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Sony Hopes Cuts Won't Give Rivals Pop's Next Star

After dropping Alicia Keys and 50 Cent in the past, it is trying to trim its roster with extra care.

May 13, 2003|Jeff Leeds | Times Staff Writer

Is Sony Corp. about to dump the next megastar?

Insiders at the Japanese conglomerate's music division sure hope not.

Senior executives have begun deciding which recording artists will be slashed from the roster as the Japanese conglomerate restructures its $5-billion-a-year music operation. And they're trying to avoid a replay of the past, when Sony dropped artists who went on to major success elsewhere.

After Sony's Columbia Records label ditched her, R&B ingenue Alicia Keys emerged on a competing label with an album that sold 5.5 million copies and drew five Grammy Awards. Hip-hop songstress Ashanti got the shove from Epic Records and then reappeared to turn in one of last year's biggest debuts for a rival, selling about 3.3 million copies. Rapper 50 Cent, unloaded by Columbia, came back with a blockbuster 4.5-million-selling album that currently ranks No. 1 on the pop chart.

It isn't unusual for major labels to shrink the artist ranks, particularly with the industry sinking under the weight of global piracy and a bloated cost structure. But with its history of giving the ax to soon-to-be-stars, Sony is under extra pressure to prune with care.

Many of the acts likely headed for the chopping block, such as hip-hop act the Duvell Boys, are little-known. Sources say the list of expected castoffs also includes higher-profile groups that aren't selling, such as the rap-rock band Crazy Town. Representatives for those acts couldn't be reached for comment.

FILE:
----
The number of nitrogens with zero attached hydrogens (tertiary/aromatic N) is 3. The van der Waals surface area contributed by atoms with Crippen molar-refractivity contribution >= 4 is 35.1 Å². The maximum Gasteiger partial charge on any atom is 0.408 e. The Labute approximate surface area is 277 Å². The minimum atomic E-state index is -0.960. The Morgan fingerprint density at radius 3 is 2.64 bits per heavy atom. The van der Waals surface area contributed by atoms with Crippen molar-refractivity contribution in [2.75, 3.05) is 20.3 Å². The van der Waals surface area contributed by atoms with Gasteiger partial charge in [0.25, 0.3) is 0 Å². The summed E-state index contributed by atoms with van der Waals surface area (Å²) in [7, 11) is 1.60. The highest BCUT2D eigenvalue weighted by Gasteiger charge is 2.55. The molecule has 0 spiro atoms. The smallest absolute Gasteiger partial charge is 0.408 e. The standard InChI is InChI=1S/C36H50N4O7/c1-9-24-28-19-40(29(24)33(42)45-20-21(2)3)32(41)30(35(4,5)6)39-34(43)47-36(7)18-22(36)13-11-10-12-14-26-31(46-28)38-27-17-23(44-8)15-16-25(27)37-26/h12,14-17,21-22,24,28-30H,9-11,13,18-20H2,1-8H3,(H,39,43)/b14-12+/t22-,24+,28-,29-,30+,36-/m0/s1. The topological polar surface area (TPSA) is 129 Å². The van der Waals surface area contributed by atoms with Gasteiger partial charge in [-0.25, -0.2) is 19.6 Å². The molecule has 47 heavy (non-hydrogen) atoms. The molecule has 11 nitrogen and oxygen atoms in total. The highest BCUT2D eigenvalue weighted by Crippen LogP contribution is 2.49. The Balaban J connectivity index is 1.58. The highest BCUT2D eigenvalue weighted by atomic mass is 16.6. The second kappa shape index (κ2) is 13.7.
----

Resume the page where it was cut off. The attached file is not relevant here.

Sony Music Entertainment executives who have been reviewing the conglomerate's roughly 230-act U.S. roster say they will decide various artists' status as their contract-option periods near. Acts are being evaluated primarily on their musical potential, though industry insiders say it's inevitable that unrecognized talent will slip through the cracks.

The company wouldn't comment on the details of the process, saying in a statement, "Like all music companies, our rosters are constantly evolving as we add and develop new artists."

The review of artists is the latest effort to reshape Sony Music under the chairmanship of former television executive Andrew Lack, who was handed the reins after the ouster of veteran Chairman Thomas D. Mottola four months ago. The review is being overseen by Don Ienner, the former Columbia chairman recently promoted to president of Sony Music's U.S. operations.

Sony decided not to pick up the option for another album from Ozzy Osbourne's daughter Kelly Osbourne after the poor performance of her debut, though the family released a statement last week saying she had planned to leave since Mottola's exit. It is unclear whether Osbourne himself will remain on the label, though the family said in the statement that he wanted to quit.

Company insiders are sensitive to the embarrassment that can result from cutting the wrong artists and privately have defended past decisions that sent tens of millions of dollars in revenue to rivals.

Sony executives note, for instance, that Keys didn't fit with the team producing her work at the company -- though the music giant recognized enough talent in the young singer to demand, as a condition of her release, a small percentage of the sales of her album, which turned out to be the chart-busting "Songs in A Minor" for Bertelsmann's J Records.

As for 50 Cent -- who was stabbed during a fight at a recording studio and shot nine times in another incident when he was with Columbia -- sources say there were questions at Sony about whether he would be able to promote his recordings.

Despite the success elsewhere of some former acts, Sony retains one of the strongest reputations in the business for building the careers of young talent. Rock icon Bruce Springsteen, pop diva Jennifer Lopez and rapper Nas all began as unproven performers on the label.

And analysts say the label has been proved correct in parting ways with some, including Mariah Carey, whose two albums since leaving the conglomerate have made poor showings.

But manager David Sonenberg, whose client Wyclef Jean last week left Columbia for J Records after Sony declined to match J Record's offer, said Sony might regret its current round of cuts.

"They're dropping a couple of acts right now that I think they're crazy to drop," Sonenberg said. "If it's an artist with something to say, you keep it. The question that has to be asked is, why have record companies been so poor at judging what's worthwhile?"

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